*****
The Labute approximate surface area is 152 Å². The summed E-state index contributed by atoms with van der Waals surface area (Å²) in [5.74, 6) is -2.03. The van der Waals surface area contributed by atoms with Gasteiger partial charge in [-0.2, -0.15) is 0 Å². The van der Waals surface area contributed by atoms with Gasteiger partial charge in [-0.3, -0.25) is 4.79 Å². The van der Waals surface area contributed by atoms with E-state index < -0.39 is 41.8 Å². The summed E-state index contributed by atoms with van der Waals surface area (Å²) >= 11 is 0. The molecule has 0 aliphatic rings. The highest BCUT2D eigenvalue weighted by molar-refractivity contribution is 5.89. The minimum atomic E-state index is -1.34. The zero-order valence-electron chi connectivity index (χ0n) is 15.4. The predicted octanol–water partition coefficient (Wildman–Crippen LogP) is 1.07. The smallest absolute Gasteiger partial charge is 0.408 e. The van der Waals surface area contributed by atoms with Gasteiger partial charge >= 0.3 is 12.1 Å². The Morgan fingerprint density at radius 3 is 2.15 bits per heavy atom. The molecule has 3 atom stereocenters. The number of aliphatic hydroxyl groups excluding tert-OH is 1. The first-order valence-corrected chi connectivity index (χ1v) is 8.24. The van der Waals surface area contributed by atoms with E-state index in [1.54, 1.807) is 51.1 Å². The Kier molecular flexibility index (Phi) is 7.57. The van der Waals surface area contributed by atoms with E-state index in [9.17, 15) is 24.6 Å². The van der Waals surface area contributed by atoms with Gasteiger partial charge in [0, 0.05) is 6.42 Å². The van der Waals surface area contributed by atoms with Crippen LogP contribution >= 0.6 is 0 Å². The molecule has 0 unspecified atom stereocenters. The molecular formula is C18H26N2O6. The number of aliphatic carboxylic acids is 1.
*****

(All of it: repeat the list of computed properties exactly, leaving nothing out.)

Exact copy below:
The Labute approximate surface area is 152 Å². The summed E-state index contributed by atoms with van der Waals surface area (Å²) in [5.74, 6) is -2.03. The van der Waals surface area contributed by atoms with Gasteiger partial charge in [-0.2, -0.15) is 0 Å². The van der Waals surface area contributed by atoms with Gasteiger partial charge in [-0.3, -0.25) is 4.79 Å². The van der Waals surface area contributed by atoms with E-state index < -0.39 is 41.8 Å². The summed E-state index contributed by atoms with van der Waals surface area (Å²) >= 11 is 0. The molecule has 0 aliphatic rings. The highest BCUT2D eigenvalue weighted by molar-refractivity contribution is 5.89. The minimum atomic E-state index is -1.34. The zero-order valence-electron chi connectivity index (χ0n) is 15.4. The predicted octanol–water partition coefficient (Wildman–Crippen LogP) is 1.07. The smallest absolute Gasteiger partial charge is 0.408 e. The van der Waals surface area contributed by atoms with Gasteiger partial charge >= 0.3 is 12.1 Å². The Morgan fingerprint density at radius 3 is 2.15 bits per heavy atom. The molecule has 3 atom stereocenters. The number of aliphatic hydroxyl groups excluding tert-OH is 1. The first-order valence-corrected chi connectivity index (χ1v) is 8.24. The van der Waals surface area contributed by atoms with E-state index in [1.54, 1.807) is 51.1 Å². The Kier molecular flexibility index (Phi) is 7.57. The van der Waals surface area contributed by atoms with E-state index in [9.17, 15) is 24.6 Å². The van der Waals surface area contributed by atoms with Gasteiger partial charge in [0, 0.05) is 6.42 Å². The van der Waals surface area contributed by atoms with Crippen LogP contribution >= 0.6 is 0 Å². The molecule has 0 unspecified atom stereocenters. The molecular formula is C18H26N2O6. The number of aliphatic carboxylic acids is 1.